The immense popularity of the History is evident from the remark of the church historian Philip Schaff that this work ‘had a wider circulation, at least in the English translations, than any other book on church history’. The principal factor in its popularity is the powerful personal element that pervades the work. The author focuses on the lives of men such as Luther, Melanchthon, Zwingli, Farel, Calvin, Tyndale, Cranmer, and many others whose names are less well known. He recounts their struggles, their labours, their sufferings, their failures, their triumphs, and their Christian heroism. It is undoubtedly this emphasis which lends vividness and interest to his writing of history. The second major factor in his popularity is the powerful divine element that pervades his writing. He wrote that the historian ‘ought to embrace in his survey the whole field of human affairs. He must, of course, take into consideration the earthly powers that bear sway in the world, ambition, despotism, liberty; but he ought to mark also the heavenly powers which religion reveals. The living God must not be excluded from the world which He created.’ ‘There is in history,’ he wrote, ‘as in the body, a soul.’ It was the soul of the grand drama of the sixteenth century that Merle d’Aubigné sought to lay bare. He did not write as a detached, disinterested spectator; he loved the Reformation of the sixteenth century, for he saw in it a mighty movement of the Spirit of God, unparalleled since the early days of Christianity.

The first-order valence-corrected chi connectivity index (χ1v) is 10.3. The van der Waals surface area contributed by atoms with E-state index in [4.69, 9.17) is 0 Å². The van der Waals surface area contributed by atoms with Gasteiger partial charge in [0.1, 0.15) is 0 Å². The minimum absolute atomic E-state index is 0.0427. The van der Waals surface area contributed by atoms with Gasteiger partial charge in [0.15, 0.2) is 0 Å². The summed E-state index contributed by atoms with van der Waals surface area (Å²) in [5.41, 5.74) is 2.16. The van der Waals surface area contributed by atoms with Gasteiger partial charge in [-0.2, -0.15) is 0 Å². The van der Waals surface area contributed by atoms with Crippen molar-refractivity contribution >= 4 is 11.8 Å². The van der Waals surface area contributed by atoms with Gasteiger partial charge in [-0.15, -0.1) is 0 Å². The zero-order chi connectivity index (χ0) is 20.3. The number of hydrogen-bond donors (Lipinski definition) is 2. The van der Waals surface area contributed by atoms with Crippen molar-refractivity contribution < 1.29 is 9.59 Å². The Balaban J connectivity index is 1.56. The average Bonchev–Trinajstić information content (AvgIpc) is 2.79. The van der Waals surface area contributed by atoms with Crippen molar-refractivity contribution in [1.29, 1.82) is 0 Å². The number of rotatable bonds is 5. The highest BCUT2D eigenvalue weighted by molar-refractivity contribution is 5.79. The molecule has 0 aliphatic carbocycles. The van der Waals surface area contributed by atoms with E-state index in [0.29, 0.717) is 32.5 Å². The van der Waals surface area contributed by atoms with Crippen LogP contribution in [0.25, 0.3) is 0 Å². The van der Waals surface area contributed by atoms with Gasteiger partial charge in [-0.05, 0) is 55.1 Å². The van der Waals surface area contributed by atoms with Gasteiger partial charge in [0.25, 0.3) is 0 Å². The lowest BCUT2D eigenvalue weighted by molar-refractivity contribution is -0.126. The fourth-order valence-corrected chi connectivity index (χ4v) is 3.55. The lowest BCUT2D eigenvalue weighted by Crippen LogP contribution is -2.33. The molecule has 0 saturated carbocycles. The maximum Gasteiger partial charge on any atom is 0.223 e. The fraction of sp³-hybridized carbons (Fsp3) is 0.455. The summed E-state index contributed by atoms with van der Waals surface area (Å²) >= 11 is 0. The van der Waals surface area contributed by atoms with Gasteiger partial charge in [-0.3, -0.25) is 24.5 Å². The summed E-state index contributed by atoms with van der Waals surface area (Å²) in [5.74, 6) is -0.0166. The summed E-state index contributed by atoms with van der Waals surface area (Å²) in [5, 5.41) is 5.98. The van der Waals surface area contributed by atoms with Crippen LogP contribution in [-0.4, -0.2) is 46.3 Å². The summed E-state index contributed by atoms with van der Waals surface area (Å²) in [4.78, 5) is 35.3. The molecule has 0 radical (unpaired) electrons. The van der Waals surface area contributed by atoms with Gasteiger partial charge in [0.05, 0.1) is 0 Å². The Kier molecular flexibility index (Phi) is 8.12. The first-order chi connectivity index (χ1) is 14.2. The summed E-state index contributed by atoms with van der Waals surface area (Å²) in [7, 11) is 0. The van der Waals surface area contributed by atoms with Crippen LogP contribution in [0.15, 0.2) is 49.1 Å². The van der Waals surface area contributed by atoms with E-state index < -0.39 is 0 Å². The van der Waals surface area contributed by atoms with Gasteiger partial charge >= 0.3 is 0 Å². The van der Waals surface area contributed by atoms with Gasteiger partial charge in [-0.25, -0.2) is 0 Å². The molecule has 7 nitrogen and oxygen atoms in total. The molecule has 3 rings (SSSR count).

From the Publisher’s Preface to Let Christ Be Magnified: Calvin’s Teaching for Today. See also John Carrick’s article ‘J. H. Merle d’Aubigné: The People’s Historian’.